Hike in Auyuittuq National Park

The earth that never melts
In the 1970s, while flying over the future Nunavut with his faithful wife Aline, a young and obsessed Jean Chrétien (Prime Minister of Canada from 1993 to 2003) promised to create a national park in his honor.
“Back at the office, I consulted the Minister of Aboriginal Affairs – which was me –, the Minister of Northern Affairs – which was me – and the Minister in charge of Parks Canada – which was me – and they were all in agreement”, he will recount later. The result: in 1976, the Auyuittuq National Park Reserve was created, before becoming a national park in 2000.
Nowadays, one does not go to Auyuittuq National Park by chance or unexpectedly: the trip must be meticulously planned. You must first reach Baffin Island via Iqaluit, capital of Nunavut; then take a local flight to Pangnirtung (28 km south of the park) or Qikiqtarjuaq (34 km north of the park); and finish it off by water taxi in the summer, or by snowmobile in the winter.

 

Although Auyuittuq National Park is one of the least accessible in the Parks Canada network, it is unquestionably a true Arctic jewel and it is certainly one of the most unforgettable in the country.

The Akshayuk pass Although the area of ​​the park is more than 19,000 km2, and it is permitted to venture everywhere, the most popular activity remains the hike of the Akshayuk pass, a natural corridor used by the Inuit for generations to connect the Cumberland Bay (Pangnirtung) to Davis Strait (Qikiqtarjuaq). It must be said that the rest of the park is largely covered in ice…
The full “walk” is 60 miles, but most hikers opt for a round trip from the southern portion only, along the Weasel River from Mount Overlord to Summit Lake. It is a spectacular region: traveling it twice, in one direction and in the other, is in no way tiresome and more economical (in terms of sea and air transport) to return to its starting point (Pangnirtung).
Normally, it takes 5 to 6 days for the round trip, but as we wanted to prolong the pleasure, we took advantage of it for a dozen days, sometimes spending two nights in the same place to explore the surrounding mountains without our backpacks, which weighed 40 kg at the start… Next time, I will go in the winter in order to drag all those kilos of food, fuel and equipment in a sled, rather than having them on the back !


An unforgiving climate
As in any mountainous region and, moreover, arctic, the climate can change very quickly in Auyuittuq. This is particularly the case in Akshayuk, a valley bordered on both sides by very steep mountainous terrain, where the (katabatic) winds sometimes make travel hazardous or even impossible.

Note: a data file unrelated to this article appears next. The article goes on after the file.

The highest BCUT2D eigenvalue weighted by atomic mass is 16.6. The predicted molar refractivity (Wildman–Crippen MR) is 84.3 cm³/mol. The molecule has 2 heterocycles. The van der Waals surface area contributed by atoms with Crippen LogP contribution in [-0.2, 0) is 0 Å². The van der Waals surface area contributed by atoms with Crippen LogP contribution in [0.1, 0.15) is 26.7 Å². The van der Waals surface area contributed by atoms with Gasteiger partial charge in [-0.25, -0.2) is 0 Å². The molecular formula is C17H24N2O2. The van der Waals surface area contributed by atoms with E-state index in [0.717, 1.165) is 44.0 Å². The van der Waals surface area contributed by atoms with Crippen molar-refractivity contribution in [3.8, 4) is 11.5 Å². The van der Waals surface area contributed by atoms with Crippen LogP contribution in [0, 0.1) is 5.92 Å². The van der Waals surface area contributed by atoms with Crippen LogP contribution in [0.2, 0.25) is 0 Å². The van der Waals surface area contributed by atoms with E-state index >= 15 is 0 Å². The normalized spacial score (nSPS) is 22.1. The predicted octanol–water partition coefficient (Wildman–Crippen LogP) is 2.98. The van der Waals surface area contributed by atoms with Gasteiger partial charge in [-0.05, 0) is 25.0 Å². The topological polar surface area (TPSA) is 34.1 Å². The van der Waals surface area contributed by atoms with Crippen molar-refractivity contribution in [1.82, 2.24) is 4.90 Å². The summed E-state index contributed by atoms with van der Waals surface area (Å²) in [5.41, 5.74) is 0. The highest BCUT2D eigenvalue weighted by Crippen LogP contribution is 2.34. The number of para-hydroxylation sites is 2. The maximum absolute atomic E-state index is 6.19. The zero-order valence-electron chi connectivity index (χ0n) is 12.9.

We were also nailed to our tents for 24 hours by winds which we later learned were around 100 km/h.

But the most threatening danger is crossing mountain streams. Fed by melting glaciers, their flow fluctuates constantly during the day, depending on temperature and sunshine.
There is also the longest vertical wall in the world (1250 m), on the emblematic Thor peak, which culminates at 1675 m.
Auytuittuq is also an idyllic location for cross-country skiing and dog sledding expeditions. However, the winter is so harsh – great darkness and Siberian temperatures – that the park authorities strongly recommend waiting until March and the return of the sun to practice winter activities there.

 

The earth that never melts In Inuktitut, Auyuittuq means “the earth that never melts”. Climate change has now changed the verb tense of this translation, moving from the present to the imperfect – in every sense of the word… Like most glaciers on earth, those of Auyuittuq are melting at an alarming rate.

 

 

 

The Weasel River Bridge
 A few days after the end of our adventure, the park experienced a period of several days of rain where the temperature was abnormally high. A flash flood developed to inundate the valley and wash away the pedestrian bridge that crossed the River Weasel. Visitors who were still present were evacuated by helicopter, and the park was closed. The bridge has since been rebuilt, but the event stuck in the minds of locals as confirmation of the seriousness of climate change, and that it is particularly felt in the Arctic. (Photo Patrice Halley)

By Xavier Bonacorsi
Photographer, kinesiologist, builder and disciple of the maxim: “life happens outside”; Xavier writes for various photography, fitness, health and outdoor magazines.

 

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